CommunicAsia is back again, and if you’re attending this year, you’re going to be hearing a lot about smart cities and smart nations – not least because you’ll be smack in the middle of one, as the Infocomm Media Development Authority of Singapore (IMDA) will no doubt be reminding you at various times during the event.
Singapore’s Smart Nation initiative is arguably the most ambitious and most advanced of smart-city projects in Asia, if not the world. If nothing else, it’s helped put Singapore at the top of the Economist Intelligence Unit’s Asian Digital Transformation Index. One interesting aspect of all this is that much of the Smart City stuff is not just obvious things like ride-hailing kiosks at hotels (which my hotel has had installed since my last visit to CommunicAsia) but logistics apps like managing deliveries to shopping arcades.
A lot of the focus on smart cities is inevitably and understandably on the technology – particularly IoT. You’ll be seeing a whole lot of IoT this year, particularly if you go to Level 5 in the venue, where numerous companies will be showcasing all kinds of IoT-related smart city apps and demos.
However, there’s a lot more to smart cities than the technology itself. A smart city isn’t an app, or even a piece of legislation. It’s a complex ecosystem brought about by a sheer act of will between cooperating parties that are all on the same page. And this raises a whole raft of questions for cities that haven’t yet embarked on their own smart city initiatives.
How to get started? Where do we start? Who do we partner with, and how? How much will it cost, and where are we going to get the money to pay for it? How will we know if we’re doing it right?
Obviously the answers will vary by market and jurisdiction. The one thing we’re sure of is that it has to be a partnership between public and private stakeholders. Governments need to take the lead, but they can’t do it themselves, and neither can telcos – it’s just too complex a task requiring cooperation and collaboration on too many levels. Even something as simple as rights of way to install small cells, sensors and other necessary infrastructure can get thorny, especially in a smart-nation scenario with multiple deployment in different municipalities whose regulations and requirements may vary widely. A lot of work has to be done just to get everyone on the same page (and that’s assuming you don’t have any major corruption issues to deal with).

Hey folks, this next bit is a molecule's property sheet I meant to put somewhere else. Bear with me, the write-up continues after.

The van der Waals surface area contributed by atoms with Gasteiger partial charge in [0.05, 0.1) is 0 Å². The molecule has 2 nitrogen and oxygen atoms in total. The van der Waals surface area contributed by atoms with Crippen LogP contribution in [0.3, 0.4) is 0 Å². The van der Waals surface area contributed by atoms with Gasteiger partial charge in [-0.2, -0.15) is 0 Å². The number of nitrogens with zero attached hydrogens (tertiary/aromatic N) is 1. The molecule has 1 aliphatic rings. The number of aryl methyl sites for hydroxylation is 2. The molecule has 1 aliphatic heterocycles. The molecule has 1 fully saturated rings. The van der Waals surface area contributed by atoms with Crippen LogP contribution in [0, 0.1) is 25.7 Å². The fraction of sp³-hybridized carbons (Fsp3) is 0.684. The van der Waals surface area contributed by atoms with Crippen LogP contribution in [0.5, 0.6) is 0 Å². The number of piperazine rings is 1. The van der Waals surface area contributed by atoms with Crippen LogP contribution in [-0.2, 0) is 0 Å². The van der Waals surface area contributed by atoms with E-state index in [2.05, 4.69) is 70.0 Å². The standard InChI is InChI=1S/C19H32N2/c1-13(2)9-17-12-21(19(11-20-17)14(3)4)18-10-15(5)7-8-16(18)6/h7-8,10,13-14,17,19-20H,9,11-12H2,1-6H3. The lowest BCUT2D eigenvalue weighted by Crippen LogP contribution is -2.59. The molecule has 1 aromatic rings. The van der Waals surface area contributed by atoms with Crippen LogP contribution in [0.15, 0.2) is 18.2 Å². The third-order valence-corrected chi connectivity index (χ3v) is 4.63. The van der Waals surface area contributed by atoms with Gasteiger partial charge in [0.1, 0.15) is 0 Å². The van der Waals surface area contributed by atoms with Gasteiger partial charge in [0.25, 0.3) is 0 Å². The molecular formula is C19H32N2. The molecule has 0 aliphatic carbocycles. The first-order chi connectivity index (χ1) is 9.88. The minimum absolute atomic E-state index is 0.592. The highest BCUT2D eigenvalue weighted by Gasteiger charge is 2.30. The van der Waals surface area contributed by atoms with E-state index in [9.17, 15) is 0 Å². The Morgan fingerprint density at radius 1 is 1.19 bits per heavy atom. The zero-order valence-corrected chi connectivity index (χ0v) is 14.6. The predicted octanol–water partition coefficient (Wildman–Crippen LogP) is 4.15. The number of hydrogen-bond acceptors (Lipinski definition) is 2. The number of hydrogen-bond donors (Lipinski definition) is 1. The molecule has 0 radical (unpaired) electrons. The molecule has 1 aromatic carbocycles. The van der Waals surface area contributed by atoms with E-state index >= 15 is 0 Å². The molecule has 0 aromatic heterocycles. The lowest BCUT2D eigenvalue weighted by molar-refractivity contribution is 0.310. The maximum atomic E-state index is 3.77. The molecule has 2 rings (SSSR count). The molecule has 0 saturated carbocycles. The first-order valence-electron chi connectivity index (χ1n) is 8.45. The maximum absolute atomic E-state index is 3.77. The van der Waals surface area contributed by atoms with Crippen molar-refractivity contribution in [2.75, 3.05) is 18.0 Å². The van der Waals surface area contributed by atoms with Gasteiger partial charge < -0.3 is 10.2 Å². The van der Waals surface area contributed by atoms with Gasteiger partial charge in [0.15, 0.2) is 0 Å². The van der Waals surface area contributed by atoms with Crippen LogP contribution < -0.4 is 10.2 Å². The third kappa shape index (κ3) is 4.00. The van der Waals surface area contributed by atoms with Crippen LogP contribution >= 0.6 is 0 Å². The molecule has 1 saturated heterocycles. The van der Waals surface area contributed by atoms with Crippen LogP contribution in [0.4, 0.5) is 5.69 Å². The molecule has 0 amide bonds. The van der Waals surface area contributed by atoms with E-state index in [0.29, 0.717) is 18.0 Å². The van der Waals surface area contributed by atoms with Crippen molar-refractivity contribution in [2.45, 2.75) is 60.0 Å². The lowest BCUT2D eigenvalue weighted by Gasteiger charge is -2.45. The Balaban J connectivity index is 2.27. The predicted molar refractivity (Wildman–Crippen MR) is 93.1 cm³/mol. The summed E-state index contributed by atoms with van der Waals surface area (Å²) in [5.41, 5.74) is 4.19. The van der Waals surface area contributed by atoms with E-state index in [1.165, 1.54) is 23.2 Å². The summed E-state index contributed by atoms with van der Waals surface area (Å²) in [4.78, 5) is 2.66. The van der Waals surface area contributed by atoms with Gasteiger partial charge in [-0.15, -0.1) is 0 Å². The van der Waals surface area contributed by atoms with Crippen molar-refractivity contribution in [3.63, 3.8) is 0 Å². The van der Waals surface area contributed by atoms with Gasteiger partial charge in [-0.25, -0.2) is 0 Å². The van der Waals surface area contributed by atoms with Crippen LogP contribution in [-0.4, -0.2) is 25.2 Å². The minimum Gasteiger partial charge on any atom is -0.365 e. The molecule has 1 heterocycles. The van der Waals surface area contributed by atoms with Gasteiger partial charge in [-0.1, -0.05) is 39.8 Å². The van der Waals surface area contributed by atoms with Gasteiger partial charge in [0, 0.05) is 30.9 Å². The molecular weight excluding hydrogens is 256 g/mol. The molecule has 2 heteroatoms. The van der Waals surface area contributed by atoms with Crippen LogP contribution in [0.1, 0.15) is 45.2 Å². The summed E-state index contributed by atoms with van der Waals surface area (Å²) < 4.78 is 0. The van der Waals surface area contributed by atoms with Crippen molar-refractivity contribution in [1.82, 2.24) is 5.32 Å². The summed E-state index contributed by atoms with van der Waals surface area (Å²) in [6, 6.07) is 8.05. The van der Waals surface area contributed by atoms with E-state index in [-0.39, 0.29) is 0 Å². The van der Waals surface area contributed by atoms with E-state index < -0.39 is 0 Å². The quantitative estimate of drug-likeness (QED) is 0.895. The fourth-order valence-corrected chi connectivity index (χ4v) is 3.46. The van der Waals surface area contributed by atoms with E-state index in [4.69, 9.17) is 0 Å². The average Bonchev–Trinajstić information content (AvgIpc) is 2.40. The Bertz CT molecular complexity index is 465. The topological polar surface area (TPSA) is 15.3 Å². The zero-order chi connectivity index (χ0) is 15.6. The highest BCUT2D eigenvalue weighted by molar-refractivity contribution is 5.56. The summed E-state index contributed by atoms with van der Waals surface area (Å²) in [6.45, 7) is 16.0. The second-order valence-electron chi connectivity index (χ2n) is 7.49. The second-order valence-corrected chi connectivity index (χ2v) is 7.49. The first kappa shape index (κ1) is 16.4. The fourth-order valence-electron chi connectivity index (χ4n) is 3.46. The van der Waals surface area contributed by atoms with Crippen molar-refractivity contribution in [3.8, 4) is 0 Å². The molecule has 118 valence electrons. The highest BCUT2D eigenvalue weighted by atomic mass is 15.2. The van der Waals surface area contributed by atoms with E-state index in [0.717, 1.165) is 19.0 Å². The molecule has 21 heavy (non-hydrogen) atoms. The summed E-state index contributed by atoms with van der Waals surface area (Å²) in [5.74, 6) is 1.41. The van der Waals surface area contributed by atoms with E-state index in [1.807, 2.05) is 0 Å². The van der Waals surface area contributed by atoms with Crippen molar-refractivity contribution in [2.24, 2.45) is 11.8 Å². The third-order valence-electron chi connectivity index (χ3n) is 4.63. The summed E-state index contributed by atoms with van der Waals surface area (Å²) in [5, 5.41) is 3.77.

At the same time, we also need standards for the technologies and platforms enabling smart cities – not just wireless connectivity standards like NB-IoT, Sigfox and LoRa, but implementation standards for things like, say, context information management systems. A smart city project built on proprietary technologies is doomed – it has to be built on open standards technologies and solutions for maximum efficiency. We’re assured the standards are coming, but it’s early days.
One of the big question marks for smart cities is how to know when your investment is paying off, because it won’t necessarily be measured in revenues. For example, Huawei estimates in its Global Connectivity Index that by 2025, every additional $1 invested in ICT could result in a $5 increase in GDP. But of course that’s not guaranteed by any means.
The smart-city payoff could also be measured in things like reduced carbon footprints. According to a recent Gartner report, the combination of ride-sharing, electrification of public transportation, the support infrastructure for e-vehicles and congestion charging for combustion engines can drive cleaner air, produce fewer GHG emissions and save energy, while improving noise levels and ambience on city streets. Gartner estimates that half of all smart city objectives by 2020 will include climate change, resilience and sustainability KPIs.
And so on and etc and things of that nature generally.
So while smart-city tech demos are all good fun and (when done well) inspiring, the technology is arguably the least challenging aspect – with the possible exception of security, which is going to be of absolute paramount importance for any smart-city initiative.
To pick a contemporary example, last week’s WannaCry ransomware worm demanded payment just for people to unlock files on their hard drives – imagine an attack that turns off the city’s intelligent streetlight system and demands the government pay $1 million in bitcoins to turn them back on. Current trends suggest it’s only a matter of time before we start seeing the likes of Mirai and WannaCry set their sights on smart-city apps.
Here’s hoping the discussions on smart cities at CommunicAsia this week focus as much on these issues as they do on the whiz-bang tech.